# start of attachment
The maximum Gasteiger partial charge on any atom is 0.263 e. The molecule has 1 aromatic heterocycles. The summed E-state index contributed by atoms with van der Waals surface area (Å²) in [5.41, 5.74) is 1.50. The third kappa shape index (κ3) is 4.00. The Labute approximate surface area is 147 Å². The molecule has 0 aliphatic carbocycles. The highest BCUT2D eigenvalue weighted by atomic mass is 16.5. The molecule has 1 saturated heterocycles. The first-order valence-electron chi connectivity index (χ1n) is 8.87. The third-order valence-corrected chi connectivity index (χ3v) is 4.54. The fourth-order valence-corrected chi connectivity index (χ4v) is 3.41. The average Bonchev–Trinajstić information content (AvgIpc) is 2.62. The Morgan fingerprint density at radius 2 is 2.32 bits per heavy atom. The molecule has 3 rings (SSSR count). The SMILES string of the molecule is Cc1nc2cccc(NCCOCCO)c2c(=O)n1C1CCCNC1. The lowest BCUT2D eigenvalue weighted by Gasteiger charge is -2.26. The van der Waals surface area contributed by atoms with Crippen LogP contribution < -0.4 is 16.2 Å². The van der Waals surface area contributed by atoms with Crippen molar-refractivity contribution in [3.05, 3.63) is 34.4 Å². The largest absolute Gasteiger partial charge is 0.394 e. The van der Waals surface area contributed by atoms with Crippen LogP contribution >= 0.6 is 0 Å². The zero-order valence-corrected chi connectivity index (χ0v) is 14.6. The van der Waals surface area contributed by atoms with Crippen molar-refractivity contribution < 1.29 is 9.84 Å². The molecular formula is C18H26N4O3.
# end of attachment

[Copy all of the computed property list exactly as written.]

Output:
The maximum Gasteiger partial charge on any atom is 0.263 e. The molecule has 1 aromatic heterocycles. The summed E-state index contributed by atoms with van der Waals surface area (Å²) in [5.41, 5.74) is 1.50. The third kappa shape index (κ3) is 4.00. The Labute approximate surface area is 147 Å². The molecule has 0 aliphatic carbocycles. The highest BCUT2D eigenvalue weighted by atomic mass is 16.5. The molecule has 1 saturated heterocycles. The first-order valence-electron chi connectivity index (χ1n) is 8.87. The third-order valence-corrected chi connectivity index (χ3v) is 4.54. The fourth-order valence-corrected chi connectivity index (χ4v) is 3.41. The average Bonchev–Trinajstić information content (AvgIpc) is 2.62. The Morgan fingerprint density at radius 2 is 2.32 bits per heavy atom. The molecule has 3 rings (SSSR count). The SMILES string of the molecule is Cc1nc2cccc(NCCOCCO)c2c(=O)n1C1CCCNC1. The lowest BCUT2D eigenvalue weighted by Gasteiger charge is -2.26. The van der Waals surface area contributed by atoms with Crippen LogP contribution < -0.4 is 16.2 Å². The van der Waals surface area contributed by atoms with Crippen molar-refractivity contribution in [3.05, 3.63) is 34.4 Å². The largest absolute Gasteiger partial charge is 0.394 e. The van der Waals surface area contributed by atoms with Crippen LogP contribution >= 0.6 is 0 Å². The zero-order valence-corrected chi connectivity index (χ0v) is 14.6. The van der Waals surface area contributed by atoms with Crippen molar-refractivity contribution < 1.29 is 9.84 Å². The molecular formula is C18H26N4O3.